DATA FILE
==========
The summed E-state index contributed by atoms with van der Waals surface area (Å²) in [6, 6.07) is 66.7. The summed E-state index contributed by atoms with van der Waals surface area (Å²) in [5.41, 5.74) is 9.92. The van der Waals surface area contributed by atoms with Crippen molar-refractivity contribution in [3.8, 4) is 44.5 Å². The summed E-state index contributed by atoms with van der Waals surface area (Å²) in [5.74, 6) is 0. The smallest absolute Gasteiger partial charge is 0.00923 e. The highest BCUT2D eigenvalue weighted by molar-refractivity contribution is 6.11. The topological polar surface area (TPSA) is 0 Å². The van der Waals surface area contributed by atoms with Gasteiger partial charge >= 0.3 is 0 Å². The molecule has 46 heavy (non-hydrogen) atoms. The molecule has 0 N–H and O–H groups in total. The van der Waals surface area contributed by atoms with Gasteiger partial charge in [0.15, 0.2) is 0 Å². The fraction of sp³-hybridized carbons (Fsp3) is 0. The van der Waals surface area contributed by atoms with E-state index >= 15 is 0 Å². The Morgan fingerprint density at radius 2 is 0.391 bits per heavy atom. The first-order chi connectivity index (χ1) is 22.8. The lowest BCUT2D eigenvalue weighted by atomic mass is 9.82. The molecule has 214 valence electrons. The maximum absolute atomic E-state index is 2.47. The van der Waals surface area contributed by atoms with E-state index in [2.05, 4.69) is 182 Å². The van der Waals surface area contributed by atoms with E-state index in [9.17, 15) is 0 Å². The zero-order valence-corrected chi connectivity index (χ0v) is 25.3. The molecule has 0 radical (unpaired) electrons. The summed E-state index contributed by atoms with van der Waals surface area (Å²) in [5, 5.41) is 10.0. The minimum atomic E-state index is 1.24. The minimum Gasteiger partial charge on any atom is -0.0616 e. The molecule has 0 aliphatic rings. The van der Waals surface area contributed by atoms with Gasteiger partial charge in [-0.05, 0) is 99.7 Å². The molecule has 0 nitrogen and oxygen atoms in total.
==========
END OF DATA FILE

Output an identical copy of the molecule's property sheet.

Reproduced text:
The summed E-state index contributed by atoms with van der Waals surface area (Å²) in [6, 6.07) is 66.7. The summed E-state index contributed by atoms with van der Waals surface area (Å²) in [5.41, 5.74) is 9.92. The van der Waals surface area contributed by atoms with Crippen molar-refractivity contribution in [3.8, 4) is 44.5 Å². The summed E-state index contributed by atoms with van der Waals surface area (Å²) in [5.74, 6) is 0. The smallest absolute Gasteiger partial charge is 0.00923 e. The highest BCUT2D eigenvalue weighted by molar-refractivity contribution is 6.11. The topological polar surface area (TPSA) is 0 Å². The van der Waals surface area contributed by atoms with Gasteiger partial charge >= 0.3 is 0 Å². The molecule has 46 heavy (non-hydrogen) atoms. The molecule has 0 N–H and O–H groups in total. The van der Waals surface area contributed by atoms with Gasteiger partial charge in [0.15, 0.2) is 0 Å². The fraction of sp³-hybridized carbons (Fsp3) is 0. The van der Waals surface area contributed by atoms with E-state index >= 15 is 0 Å². The Morgan fingerprint density at radius 2 is 0.391 bits per heavy atom. The first-order chi connectivity index (χ1) is 22.8. The lowest BCUT2D eigenvalue weighted by atomic mass is 9.82. The molecule has 214 valence electrons. The maximum absolute atomic E-state index is 2.47. The van der Waals surface area contributed by atoms with E-state index in [2.05, 4.69) is 182 Å². The van der Waals surface area contributed by atoms with E-state index in [9.17, 15) is 0 Å². The zero-order valence-corrected chi connectivity index (χ0v) is 25.3. The molecule has 0 radical (unpaired) electrons. The summed E-state index contributed by atoms with van der Waals surface area (Å²) in [5, 5.41) is 10.0. The minimum atomic E-state index is 1.24. The minimum Gasteiger partial charge on any atom is -0.0616 e. The molecule has 0 aliphatic rings. The van der Waals surface area contributed by atoms with Gasteiger partial charge in [-0.05, 0) is 99.7 Å². The molecule has 0 nitrogen and oxygen atoms in total.